Mining stopped in 1860, and after cleaning out the decomposing horses, construction began in 1863. They used explosives to carve out the buttes we know today, pumped water from the Bassin de la Villette to fill the lake, and finished construction in time for the Exposition Universelle in 1867.
Things to do
When you visit, be sure to admire the architecture and bounce a little bit on the long suspension bridge leading across the lake. Designed by Gustave Eiffel, it’s the perfect spot for a wedding photo or just a quick selfie. If you need another wedding shot with a great view over the city (it probably won’t be your wedding when you visit, but they’re nice spots all the same) climb the path to the Temple de la Sybille atop the butte.
Architect Gabriel Davioud, who also designed the Fontaine Saint-Michel and many other city monuments of the time, designed this little gazebo-like structure, modeling it after an ancient Roman temple in the hills of Italy.
Now that you’ve reached the peak, descend the stairs (careful of your wedding gown!). Traverse the so called “suicide bridge,” which got its name after local newspapers reported several unfortunate jumps. And after all of that, you’re probably hungry, or maybe you’ve watched the sunset and are looking for a dance party?
Stay calm—you have the choice between three restaurants. In the south-west tip, you have the Pavillon Puebla, a cozy café and restaurant, or the Pavillon du Lac, a fancier-looking establishment in a dignified building situated just east of the lake.
If you’re looking for the most fun, however, and something a little less pricey, I would check out Rosa Bonheur. This café fashions itself as a modern guinguette, a name given to cafés in the suburbs of Paris in the 19th and early 20th centuries. The name comes from their most popular drink at the time—a cheap wine called guinguet—and working Parisians would flock to these wooded establishments on weekends to avoid city alcohol taxes and to dance.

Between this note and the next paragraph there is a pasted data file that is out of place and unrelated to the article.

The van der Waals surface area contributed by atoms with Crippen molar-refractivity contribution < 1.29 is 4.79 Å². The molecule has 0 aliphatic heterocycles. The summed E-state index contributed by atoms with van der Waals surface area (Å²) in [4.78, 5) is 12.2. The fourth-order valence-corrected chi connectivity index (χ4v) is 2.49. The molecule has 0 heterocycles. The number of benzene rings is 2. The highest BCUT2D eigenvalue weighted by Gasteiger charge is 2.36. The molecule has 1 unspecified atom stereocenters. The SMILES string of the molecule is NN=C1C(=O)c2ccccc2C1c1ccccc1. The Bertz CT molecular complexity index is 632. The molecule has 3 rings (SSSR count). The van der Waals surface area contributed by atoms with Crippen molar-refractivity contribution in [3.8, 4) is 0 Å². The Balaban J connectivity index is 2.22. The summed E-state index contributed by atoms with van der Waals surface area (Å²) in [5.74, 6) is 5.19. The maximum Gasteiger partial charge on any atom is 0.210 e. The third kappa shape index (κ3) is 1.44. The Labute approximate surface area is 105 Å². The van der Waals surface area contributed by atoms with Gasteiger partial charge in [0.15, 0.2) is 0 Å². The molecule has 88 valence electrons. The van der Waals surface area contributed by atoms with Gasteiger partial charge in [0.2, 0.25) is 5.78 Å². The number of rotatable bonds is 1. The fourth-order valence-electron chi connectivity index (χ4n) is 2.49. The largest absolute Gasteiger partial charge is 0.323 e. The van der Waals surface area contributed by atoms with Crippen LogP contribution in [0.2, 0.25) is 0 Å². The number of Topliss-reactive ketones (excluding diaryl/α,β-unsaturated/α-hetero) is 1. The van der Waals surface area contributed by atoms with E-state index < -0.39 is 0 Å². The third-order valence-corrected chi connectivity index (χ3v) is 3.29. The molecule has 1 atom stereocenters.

A guinguette here in Parc des Buttes Chaumont is fitting—the park used to represent the edge of the city. And there’s evidence: near Rosa Bonheur, to the north as you walk down the hill among the grand trees, you’ll see a small canyon with a set of train tracks. This is a piece of Napoleon III’s Voie ferrée de la petite ceinture, the retired beltway around Paris. Parc des Buttes-Chaumont is just one place where you’ll find the graffitied ruins of this relic—you’ll find more bits and pieces along Rue de Ménilmontant and elsewhere.
The abandoned tracks add to the outskirts-of-town ambiance, and although the drinks probably aren’t as cheap as they once were, Rosa Bonheur assumes the old roll of guinguette. In addition to tapas and drinks, they host several concerts/DJ nights each month, as well as (often) free community activities. This month, they host a community food coop, buying food directly from producers and serving as a pick-up point for community members; they also have a free clothing repair day, and put on a free neighborhood hair salon. These events are generally free, with a suggested donation.
I hope it’s clear by now that the park has a lot to offer—the only thing missing is YOU! Where else can you go from a stroll in the forest to a sunset picnic to a woodsy dance party without skipping a beat?